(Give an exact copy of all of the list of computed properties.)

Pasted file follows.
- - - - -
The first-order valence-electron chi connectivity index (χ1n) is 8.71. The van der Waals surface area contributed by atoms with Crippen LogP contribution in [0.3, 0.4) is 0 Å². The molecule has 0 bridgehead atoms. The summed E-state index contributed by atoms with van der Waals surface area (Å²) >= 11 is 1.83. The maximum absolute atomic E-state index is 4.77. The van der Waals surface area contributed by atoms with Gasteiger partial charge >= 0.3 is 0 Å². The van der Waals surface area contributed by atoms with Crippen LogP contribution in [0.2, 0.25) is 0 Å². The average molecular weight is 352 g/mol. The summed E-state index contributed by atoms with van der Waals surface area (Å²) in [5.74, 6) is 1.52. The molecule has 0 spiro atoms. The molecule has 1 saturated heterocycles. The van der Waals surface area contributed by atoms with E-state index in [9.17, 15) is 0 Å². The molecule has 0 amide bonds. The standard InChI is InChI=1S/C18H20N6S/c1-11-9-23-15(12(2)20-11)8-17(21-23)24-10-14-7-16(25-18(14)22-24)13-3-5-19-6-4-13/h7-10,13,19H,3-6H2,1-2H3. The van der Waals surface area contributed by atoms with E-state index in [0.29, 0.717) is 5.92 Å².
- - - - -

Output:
The first-order valence-electron chi connectivity index (χ1n) is 8.71. The van der Waals surface area contributed by atoms with Crippen LogP contribution in [0.3, 0.4) is 0 Å². The molecule has 0 bridgehead atoms. The summed E-state index contributed by atoms with van der Waals surface area (Å²) >= 11 is 1.83. The maximum absolute atomic E-state index is 4.77. The van der Waals surface area contributed by atoms with Gasteiger partial charge >= 0.3 is 0 Å². The van der Waals surface area contributed by atoms with Crippen LogP contribution in [0.2, 0.25) is 0 Å². The average molecular weight is 352 g/mol. The summed E-state index contributed by atoms with van der Waals surface area (Å²) in [5.74, 6) is 1.52. The molecule has 0 spiro atoms. The molecule has 1 saturated heterocycles. The van der Waals surface area contributed by atoms with E-state index in [9.17, 15) is 0 Å². The molecule has 0 amide bonds. The standard InChI is InChI=1S/C18H20N6S/c1-11-9-23-15(12(2)20-11)8-17(21-23)24-10-14-7-16(25-18(14)22-24)13-3-5-19-6-4-13/h7-10,13,19H,3-6H2,1-2H3. The van der Waals surface area contributed by atoms with E-state index in [0.29, 0.717) is 5.92 Å².